You know it. We know it. Spam is a problem on Discord. We treat this issue with the same level of seriousness as any other problem that impacts your ability to talk and hang out on Discord, fine-tuning our anti-spam systems daily to catch more and more spammers and spam content.
Spam sucks. So today, we want to tell you what we are doing to combat it.
Definitions on what “spam” is can vary widely across companies, so let’s lay out how we define spam at Discord: The automatic or centrally operationalized creation or usage of accounts en masse to present users with undesired or malicious content and experiences.
When we categorize spam, we use three distinct groups based on the types of spam based attacks that we work to catch, each with many different sub groups.
Below is a high-level example of what we look for:
Generated accounts compromise the bulk majority of our spam. These are accounts that are created and operated through automation software in order to evade our systems.
Compromised accounts cause some of the highest user-impact spam, as normal users have access removed from their accounts. These accounts are then used to share more spam to unsuspecting users, potentially increasing the compromise further.
Human operated accounts comprise some of our most long-lasting spam actors on the platform. These accounts are real accounts created and operated by real humans.
We have a full and growing team working on spam, but it’s a never-ending game of cat and mouse that also requires us to make sure legitimate users don’t get caught in the crossfire. While we recognize we may never be able to prevent 100% of these accounts from joining your servers, we implement new interventions constantly to make spamming more expensive for bad actors to engage in, and act on an ever-growing percentage of spammers automatically. The more expensive it is for bad actors to engage in spam producing activity, the less likely they are to commit to it.
We want to provide more transparency about our growing efforts at the platform-level to help users avoid and fight spam.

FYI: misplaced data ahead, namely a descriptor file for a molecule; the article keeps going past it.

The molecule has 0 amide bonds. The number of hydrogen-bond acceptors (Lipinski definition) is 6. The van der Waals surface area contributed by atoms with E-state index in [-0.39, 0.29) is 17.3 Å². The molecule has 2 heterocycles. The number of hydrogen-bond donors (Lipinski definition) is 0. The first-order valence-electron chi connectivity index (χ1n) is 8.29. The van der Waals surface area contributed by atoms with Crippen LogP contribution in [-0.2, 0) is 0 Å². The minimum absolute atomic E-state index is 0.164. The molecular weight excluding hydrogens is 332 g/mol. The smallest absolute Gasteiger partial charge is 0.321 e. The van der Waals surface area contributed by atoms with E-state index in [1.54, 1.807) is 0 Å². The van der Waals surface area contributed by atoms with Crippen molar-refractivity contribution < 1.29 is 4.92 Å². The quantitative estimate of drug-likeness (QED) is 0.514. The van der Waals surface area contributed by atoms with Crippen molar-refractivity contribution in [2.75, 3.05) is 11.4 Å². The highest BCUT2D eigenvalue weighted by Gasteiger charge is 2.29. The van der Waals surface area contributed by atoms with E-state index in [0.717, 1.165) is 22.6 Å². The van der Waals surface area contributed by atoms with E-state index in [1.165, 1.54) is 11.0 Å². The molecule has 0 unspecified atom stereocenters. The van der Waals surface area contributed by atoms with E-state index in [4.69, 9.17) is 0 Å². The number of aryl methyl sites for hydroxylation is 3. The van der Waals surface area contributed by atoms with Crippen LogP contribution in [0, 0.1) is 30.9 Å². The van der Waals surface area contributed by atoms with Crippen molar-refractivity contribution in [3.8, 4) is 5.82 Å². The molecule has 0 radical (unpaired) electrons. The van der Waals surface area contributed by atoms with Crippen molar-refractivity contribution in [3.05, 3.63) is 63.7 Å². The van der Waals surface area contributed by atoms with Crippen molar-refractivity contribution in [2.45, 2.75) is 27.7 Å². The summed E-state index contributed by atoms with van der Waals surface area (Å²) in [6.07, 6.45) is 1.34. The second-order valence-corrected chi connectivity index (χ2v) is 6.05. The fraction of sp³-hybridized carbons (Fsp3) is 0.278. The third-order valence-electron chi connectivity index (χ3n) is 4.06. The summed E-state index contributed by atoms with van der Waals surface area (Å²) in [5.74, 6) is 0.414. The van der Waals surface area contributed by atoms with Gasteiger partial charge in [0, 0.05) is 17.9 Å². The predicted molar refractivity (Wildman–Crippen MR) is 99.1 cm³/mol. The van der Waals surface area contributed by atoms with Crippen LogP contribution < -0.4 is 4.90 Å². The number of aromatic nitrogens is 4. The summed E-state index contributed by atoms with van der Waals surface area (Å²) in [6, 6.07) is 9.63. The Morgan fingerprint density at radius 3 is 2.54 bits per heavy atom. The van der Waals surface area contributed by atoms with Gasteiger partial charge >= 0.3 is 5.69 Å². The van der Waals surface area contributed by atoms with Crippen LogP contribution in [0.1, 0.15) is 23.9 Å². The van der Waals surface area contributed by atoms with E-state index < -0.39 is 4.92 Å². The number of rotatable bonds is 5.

We recently implemented a more prominent Report Spam button in DMs so users can provide us with relevant signal about spam behavior. Thanks to community reporting, our ability to identify bad actors has increased by 1000%, allowing us to more rapidly discover and remove spammers while also improving our automated detection models.
Many spammers are caught after they send only a few messages and, in the most extreme cases, we catch spammers before they are able to send a single message. A recently-launched feature allows for the removal of spam DMs. If we detect or become aware of a spammer, we will warn users when they receive a DM from the spammer and hide the messages.
We are currently testing a system that monitors servers for inauthentic behavior from new members, and proactively puts the server into safe mode, requiring captchas to engage with the community for a period of time.
We also have plans to integrate this functionality into Membership Screening so you don't have to install multiple bots for captchas.
Even if spammers evade our initial layers of detection, we have implemented a suspicious link system that warns a user similar to what you see with Chrome when visiting certain sites.
Our explicit goal for this work is to minimize your exposure to spammers and spam content and, as an added benefit, reduce vectors for account takeover (ATO). This starts with the anti-spam measures we’ve discussed above, but there’s more to come on our spam and ATO efforts in the coming months. We’re also working on additional features for community moderators that we’ll be able to share in more detail soon.
We’re investing heavily in fighting spam from a resourcing, detection and feature perspective to ensure you have a better experience on Discord. You can help us out by reporting any spam you may come across and letting us know how we can make your Discord experience safer and easier by sharing your ideas at our feedback page.